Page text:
Sicilian-born mobster Charles “Lucky” Luciano leaving a New York court appearance in 1936, when he received a long prison sentence for running a prostitution ring. He was paroled in 1946 on the condition that he return permanently to Sicily.He never came back to the United States but later tried to run criminal activities in the United States from Cuba. ( AP/Wide World Photos)
Another category of criminal immigrants who received significant publicity after World War II were those generically classified as Nazi war criminals. These included officials of the Nazi Party and other persons who helped manage concentration camps in which millions of innocent civilians were massacred during the Holocaust. During the decade following the end of the war, many of these people—including citizens of other countries who assisted the Nazis—managed to slip out of their homelands and escape to other nations. Many of these people evaded detection for decades. In 1973, the first suspected war criminal to be extradited from the United States to Germany to stand trial for war crimes was Hermine Braunsteiner. A guard at Majdanek and other women’s prisons, she had married an American serviceman after the war.
In 1979, the U.S. Justice Department established the Office of Special Investigations to help root out Nazi war criminals living in the United States. Among the more famous criminals identified and deported was John Demjanjuk, who had been known during the war as “Ivan the Terrible” for his savage treatment of prisoners at Treblinka. In almost all cases, the U.S. government took the position that anyone who—like Demjanjuk and Braunsteiner—had obtained U.S. citizenship after having participated in the extermination of innocent citizens abroad had done so under false pretenses and was therefore eligible for deportation.
Despite strong government efforts to apprehend and deport war criminals, lengthy court battles have frequently permitted many war criminals to remain in the United States for long periods. Additionally, efforts to deport immigrants with criminal records have not always gone smoothly. In 1980, Cuban leader Fidel Castro authorized the emigration of all Cuban citizens wishing to go to the United States. In a mass exodus that became known as the “Mariel boatlift,” more than 100,000 Cubans left their homelands on boats from the port of Mariel. Among them were nearly 8,000knownprostitutes, criminals, and persons judged criminally insane whom Castro had released from prison and directed to leave the country. After U.S. authorities became aware of the large criminal element entering the country as a result of this supposedly humanitarian effort, a massive search was mounted to track down everyone who had entered the country in the boatlift. Federal officials detained thousands of Cubans until their backgrounds could be checked. Eventually most of the Cuban criminals were sent back to Cuba. However, detentions of innocent immigrants— some of whom were detained as long as five years—led to two riots at prisons in the southern states in which the detainees were held.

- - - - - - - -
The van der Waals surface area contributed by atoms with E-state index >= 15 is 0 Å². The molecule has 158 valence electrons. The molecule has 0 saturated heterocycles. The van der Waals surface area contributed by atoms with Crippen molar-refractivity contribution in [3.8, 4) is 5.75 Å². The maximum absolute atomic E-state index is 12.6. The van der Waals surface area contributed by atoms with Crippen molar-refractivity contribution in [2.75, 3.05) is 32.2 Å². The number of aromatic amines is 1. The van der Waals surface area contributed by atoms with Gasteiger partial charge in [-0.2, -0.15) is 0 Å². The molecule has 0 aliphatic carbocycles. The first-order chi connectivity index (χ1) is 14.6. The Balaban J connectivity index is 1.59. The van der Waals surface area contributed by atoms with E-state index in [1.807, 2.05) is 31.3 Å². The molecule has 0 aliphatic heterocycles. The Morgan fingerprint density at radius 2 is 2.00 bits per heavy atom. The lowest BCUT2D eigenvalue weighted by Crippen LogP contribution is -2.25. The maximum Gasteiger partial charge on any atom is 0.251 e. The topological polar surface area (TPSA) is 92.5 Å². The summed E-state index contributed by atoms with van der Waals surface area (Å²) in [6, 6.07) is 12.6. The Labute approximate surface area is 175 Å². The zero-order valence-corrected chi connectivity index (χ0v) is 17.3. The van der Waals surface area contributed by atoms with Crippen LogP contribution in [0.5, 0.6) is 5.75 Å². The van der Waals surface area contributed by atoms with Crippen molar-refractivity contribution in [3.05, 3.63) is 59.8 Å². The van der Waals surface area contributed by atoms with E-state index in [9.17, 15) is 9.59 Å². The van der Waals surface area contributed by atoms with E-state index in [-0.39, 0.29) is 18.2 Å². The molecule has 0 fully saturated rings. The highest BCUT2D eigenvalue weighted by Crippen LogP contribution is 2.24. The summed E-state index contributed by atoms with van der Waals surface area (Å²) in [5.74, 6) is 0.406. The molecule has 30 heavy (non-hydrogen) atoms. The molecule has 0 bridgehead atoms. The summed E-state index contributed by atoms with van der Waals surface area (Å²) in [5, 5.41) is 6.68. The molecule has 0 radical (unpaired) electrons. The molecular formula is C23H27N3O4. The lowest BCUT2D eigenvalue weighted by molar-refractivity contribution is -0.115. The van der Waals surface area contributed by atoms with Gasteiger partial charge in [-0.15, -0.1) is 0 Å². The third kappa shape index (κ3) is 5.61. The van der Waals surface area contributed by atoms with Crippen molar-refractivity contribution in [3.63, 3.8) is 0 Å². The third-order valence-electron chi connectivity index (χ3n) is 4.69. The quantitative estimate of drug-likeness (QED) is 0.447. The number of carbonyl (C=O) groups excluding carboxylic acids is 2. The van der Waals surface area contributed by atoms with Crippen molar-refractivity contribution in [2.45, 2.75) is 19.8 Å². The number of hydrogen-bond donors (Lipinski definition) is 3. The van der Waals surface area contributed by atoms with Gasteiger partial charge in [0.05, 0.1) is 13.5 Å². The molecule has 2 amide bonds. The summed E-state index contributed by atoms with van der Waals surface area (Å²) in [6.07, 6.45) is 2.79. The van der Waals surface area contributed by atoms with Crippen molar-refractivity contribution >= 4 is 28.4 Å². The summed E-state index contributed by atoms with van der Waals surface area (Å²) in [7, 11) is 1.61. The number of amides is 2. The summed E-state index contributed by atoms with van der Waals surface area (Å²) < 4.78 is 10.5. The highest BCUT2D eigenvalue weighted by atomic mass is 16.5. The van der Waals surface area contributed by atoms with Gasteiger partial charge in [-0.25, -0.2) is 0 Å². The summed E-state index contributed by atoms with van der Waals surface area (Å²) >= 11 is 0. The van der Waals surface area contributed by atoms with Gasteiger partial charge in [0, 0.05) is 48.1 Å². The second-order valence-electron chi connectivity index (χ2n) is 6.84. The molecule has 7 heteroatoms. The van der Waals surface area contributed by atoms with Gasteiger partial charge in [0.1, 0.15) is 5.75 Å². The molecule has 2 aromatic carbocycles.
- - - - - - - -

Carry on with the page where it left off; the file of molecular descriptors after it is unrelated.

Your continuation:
Accused war criminal John Demjanjuk (center) in 1986, after being deported to Israel, where he was convicted of having been the notorious “Ivan the Terrible” in the Treblinka concentration camp during World War II. After his conviction was overturned on the basis of reasonable doubt in 1993, he was returned to the United States, only to face new charges of having served in Nazi death camps. In 2005, the United States tried to deport him again, but no country would accept him. In 2009, however, he was deported to Germany to stand trial on nearly 28,000 counts of being an accessory to murder. (AP/ Wide World Photos)
Although immigrants in the nineteenth and early twentieth centuries were occasionally driven to criminal activity, the ready availability of jobs in America’s rapidly expanding industrial economy usually meant that new arrivals could become economically independent relatively quickly. However, similar opportunities were not available to immigrants arriving after World War II, especially during the 1980’s and 1990’s. By then the American economy had changed radically, and the lack of preparedness among many new immigrants for the new knowledge economy created a permanent underclass willing to work for minimal wages. The presence of this growing group fueled new fears among the general population, who were already skeptical of newcomers who were perceived as contributing little to the country’s prosperity. These concerns led to the enactment of a new round of restrictive policies, often couched in terms of weeding out criminal elements among immigrant populations.